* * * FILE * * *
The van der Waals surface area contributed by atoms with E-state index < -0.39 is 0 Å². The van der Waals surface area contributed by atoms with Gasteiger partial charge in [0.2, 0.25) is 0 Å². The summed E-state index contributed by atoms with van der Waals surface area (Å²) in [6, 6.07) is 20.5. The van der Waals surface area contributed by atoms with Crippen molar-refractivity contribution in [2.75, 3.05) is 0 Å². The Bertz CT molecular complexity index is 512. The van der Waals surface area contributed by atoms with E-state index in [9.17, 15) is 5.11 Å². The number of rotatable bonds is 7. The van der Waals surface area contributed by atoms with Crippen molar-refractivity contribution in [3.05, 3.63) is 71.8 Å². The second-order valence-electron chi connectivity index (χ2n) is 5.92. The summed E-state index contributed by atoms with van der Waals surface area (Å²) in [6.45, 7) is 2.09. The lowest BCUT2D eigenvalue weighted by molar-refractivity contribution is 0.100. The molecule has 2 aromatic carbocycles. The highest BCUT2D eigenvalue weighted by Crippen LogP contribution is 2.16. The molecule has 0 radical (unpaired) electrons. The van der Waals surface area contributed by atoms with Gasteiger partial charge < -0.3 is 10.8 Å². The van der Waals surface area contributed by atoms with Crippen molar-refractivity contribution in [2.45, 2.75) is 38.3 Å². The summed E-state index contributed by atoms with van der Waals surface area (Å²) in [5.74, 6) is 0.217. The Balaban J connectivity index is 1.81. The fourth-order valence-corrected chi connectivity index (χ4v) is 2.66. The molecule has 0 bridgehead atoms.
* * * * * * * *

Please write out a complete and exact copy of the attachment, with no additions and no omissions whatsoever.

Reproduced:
The van der Waals surface area contributed by atoms with E-state index < -0.39 is 0 Å². The van der Waals surface area contributed by atoms with Gasteiger partial charge in [0.2, 0.25) is 0 Å². The summed E-state index contributed by atoms with van der Waals surface area (Å²) in [6, 6.07) is 20.5. The van der Waals surface area contributed by atoms with Crippen molar-refractivity contribution in [2.75, 3.05) is 0 Å². The Bertz CT molecular complexity index is 512. The van der Waals surface area contributed by atoms with E-state index in [9.17, 15) is 5.11 Å². The number of rotatable bonds is 7. The van der Waals surface area contributed by atoms with Crippen molar-refractivity contribution in [3.05, 3.63) is 71.8 Å². The second-order valence-electron chi connectivity index (χ2n) is 5.92. The summed E-state index contributed by atoms with van der Waals surface area (Å²) in [6.45, 7) is 2.09. The lowest BCUT2D eigenvalue weighted by molar-refractivity contribution is 0.100. The molecule has 2 aromatic carbocycles. The highest BCUT2D eigenvalue weighted by Crippen LogP contribution is 2.16. The molecule has 0 radical (unpaired) electrons. The van der Waals surface area contributed by atoms with Gasteiger partial charge < -0.3 is 10.8 Å². The van der Waals surface area contributed by atoms with Crippen molar-refractivity contribution in [2.45, 2.75) is 38.3 Å². The summed E-state index contributed by atoms with van der Waals surface area (Å²) in [5.74, 6) is 0.217. The Balaban J connectivity index is 1.81. The fourth-order valence-corrected chi connectivity index (χ4v) is 2.66. The molecule has 0 bridgehead atoms.